26

In a previous question it was established Who actually sent the assassin to kill Bran, however, I fail to understand why would the culprit choose a very expensive and easily recognizable dagger and give it to the assassin, when any blade, no matter how cheap it is, would do fine as long as it can cut through flesh.

Even if Joffrey wanted to set up his uncle Tyrion from whom he stole the dagger, the trail left by this evidence would still lead to his house (well, actually, his mother's house, but you know what I mean).

The only reasonable explanation is that no one considered a failure as an option and a backup plan was never created. Was this supposed to show how careless and reckless the culprit is?

  • 1
    One would think that any half-decent assassin should know better anyways. Maybe he figured there was some sort of grim ceremony behind killing someone highborn, though sentimentality isn't exactly the mark of a refined killer (except maybe this guy). – Nick T Apr 2 '12 at 3:04
45

I've been rereading the series, and fortunately came across this section just yesterday (book 3, A Storm of Swords. Viewpoint of Tyrion, about page 550 of 786 in the version I have):

The blade Joff chose was nice and plain. No goldwork, no jewels in the hilt, no silver inlay on the blade. King Robert never wore it, had likely forgotten he owned it. Yet the Valyrian steel was deadly sharp... sharp enough to slice through skin, flesh, and muscle in one quick stroke. I am no stranger to Valyrian steel. But he had been, hadn’t he? Else he would never have been so foolish as to pick Littlefinger’s knife.

A Storm of Swords, Tyrion VIII

So, it's a combination of two things:

  1. Joffery didn't know what Valyrian steel was at that time
  2. The hilt of the dagger looked ordinary enough to the uneducated eye

I don't give Joffery enough credit to weave another layer of cunning into this - I highly doubt he ever aimed to implicate someone else, just get away with a remarkably simple scheme.

  • This is exactly the kind of answer I wanted. Could you just add which book in the series did you read this in? – Goran Jovic Apr 2 '12 at 8:05
  • It's book 3, A Storm of Swords. Viewpoint of Tyrion, about page 550 of 786 in the version I have. – Sorcerer13 Apr 3 '12 at 1:55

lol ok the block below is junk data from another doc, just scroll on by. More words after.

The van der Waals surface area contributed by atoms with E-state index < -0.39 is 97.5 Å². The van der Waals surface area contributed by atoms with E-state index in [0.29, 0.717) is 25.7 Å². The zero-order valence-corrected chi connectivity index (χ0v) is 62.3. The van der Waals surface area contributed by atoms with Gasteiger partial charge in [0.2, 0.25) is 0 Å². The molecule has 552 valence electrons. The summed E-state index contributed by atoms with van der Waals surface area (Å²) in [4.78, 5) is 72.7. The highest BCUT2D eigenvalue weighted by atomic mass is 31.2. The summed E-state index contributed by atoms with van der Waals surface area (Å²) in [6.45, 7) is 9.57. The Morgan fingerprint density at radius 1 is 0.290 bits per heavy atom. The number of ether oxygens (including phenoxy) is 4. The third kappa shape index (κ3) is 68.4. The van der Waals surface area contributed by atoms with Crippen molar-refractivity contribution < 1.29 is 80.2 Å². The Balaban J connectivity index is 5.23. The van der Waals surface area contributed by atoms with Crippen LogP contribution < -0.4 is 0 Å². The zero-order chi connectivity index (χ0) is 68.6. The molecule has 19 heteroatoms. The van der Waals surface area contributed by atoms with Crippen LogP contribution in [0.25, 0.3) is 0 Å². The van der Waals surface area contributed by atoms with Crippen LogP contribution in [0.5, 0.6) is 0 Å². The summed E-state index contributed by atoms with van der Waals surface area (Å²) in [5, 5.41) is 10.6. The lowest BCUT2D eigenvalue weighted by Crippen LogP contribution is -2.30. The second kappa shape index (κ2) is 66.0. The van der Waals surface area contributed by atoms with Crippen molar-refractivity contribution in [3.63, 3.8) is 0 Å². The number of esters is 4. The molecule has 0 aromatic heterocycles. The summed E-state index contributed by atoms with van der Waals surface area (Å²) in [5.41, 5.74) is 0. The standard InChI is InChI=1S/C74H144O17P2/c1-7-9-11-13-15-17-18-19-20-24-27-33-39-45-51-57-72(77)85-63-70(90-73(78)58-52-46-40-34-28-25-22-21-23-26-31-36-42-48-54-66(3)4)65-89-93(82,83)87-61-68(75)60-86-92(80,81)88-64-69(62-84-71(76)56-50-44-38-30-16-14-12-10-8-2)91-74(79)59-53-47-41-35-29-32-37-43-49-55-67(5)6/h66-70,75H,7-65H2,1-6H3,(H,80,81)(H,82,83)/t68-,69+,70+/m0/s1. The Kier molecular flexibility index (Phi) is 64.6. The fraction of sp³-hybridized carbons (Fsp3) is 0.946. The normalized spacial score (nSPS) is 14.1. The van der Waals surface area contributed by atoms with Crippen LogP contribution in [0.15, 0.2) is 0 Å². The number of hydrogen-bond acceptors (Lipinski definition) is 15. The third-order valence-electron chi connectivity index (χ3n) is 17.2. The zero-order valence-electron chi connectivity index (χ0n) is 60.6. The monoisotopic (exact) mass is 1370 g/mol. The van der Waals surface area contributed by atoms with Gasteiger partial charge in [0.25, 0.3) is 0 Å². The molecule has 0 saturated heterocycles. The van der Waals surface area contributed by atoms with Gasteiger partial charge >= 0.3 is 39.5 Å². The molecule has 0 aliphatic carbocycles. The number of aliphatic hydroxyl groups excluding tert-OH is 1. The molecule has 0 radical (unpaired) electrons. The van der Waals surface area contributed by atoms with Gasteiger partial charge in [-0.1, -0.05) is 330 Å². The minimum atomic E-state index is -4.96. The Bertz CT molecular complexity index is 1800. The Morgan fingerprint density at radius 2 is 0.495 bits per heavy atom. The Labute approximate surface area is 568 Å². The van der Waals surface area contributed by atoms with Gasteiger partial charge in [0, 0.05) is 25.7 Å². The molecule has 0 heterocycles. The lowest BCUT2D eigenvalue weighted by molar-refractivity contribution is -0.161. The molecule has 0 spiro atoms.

11

As was explained in the answer to the question you linked to, Joffrey set up this plan rather quickly in an attempt to impress his father. Given that he is young and inexperienced in this sort of thing, it makes sense that the plan is flimsy. His youth and inexperience also explains why he would just assume the assassination would go as planned. He obviously doesn't hold Starks in very high esteem and would have assumed the assassin would succeed.

11

I believe the answer is given in a Jaime chapter in A Storm of Swords, when the following conversation between Cersei and Jaime takes place.

"Oh, don't be absurd." Cersei closed the window. "Yes, I hoped the boy would die. So did you. Even Robert thought that would have been for the best. 'We kill our horses when they break a leg, and our dogs when they go blind, but we are too weak to give the same mercy to crippled children,' he told me. He was blind himself at the time, from drink."

Robert? Jaime had guarded the king long enough to know that Robert Baratheon said things in his cups that he would have denied angrily the next day. "Were you alone when Robert said this?"

"You don't think he said it to Ned Stark, I hope? Of course we were alone. Us and the children." Cersei removed her hairnet and draped it over a bedpost, then shook out her golden curls. "Perhaps Myrcella sent this man with the dagger, do you think so?"

It was meant as mockery, but she'd cut right to the heart of it, Jaime saw at once. "Not Myrcella. Joffrey."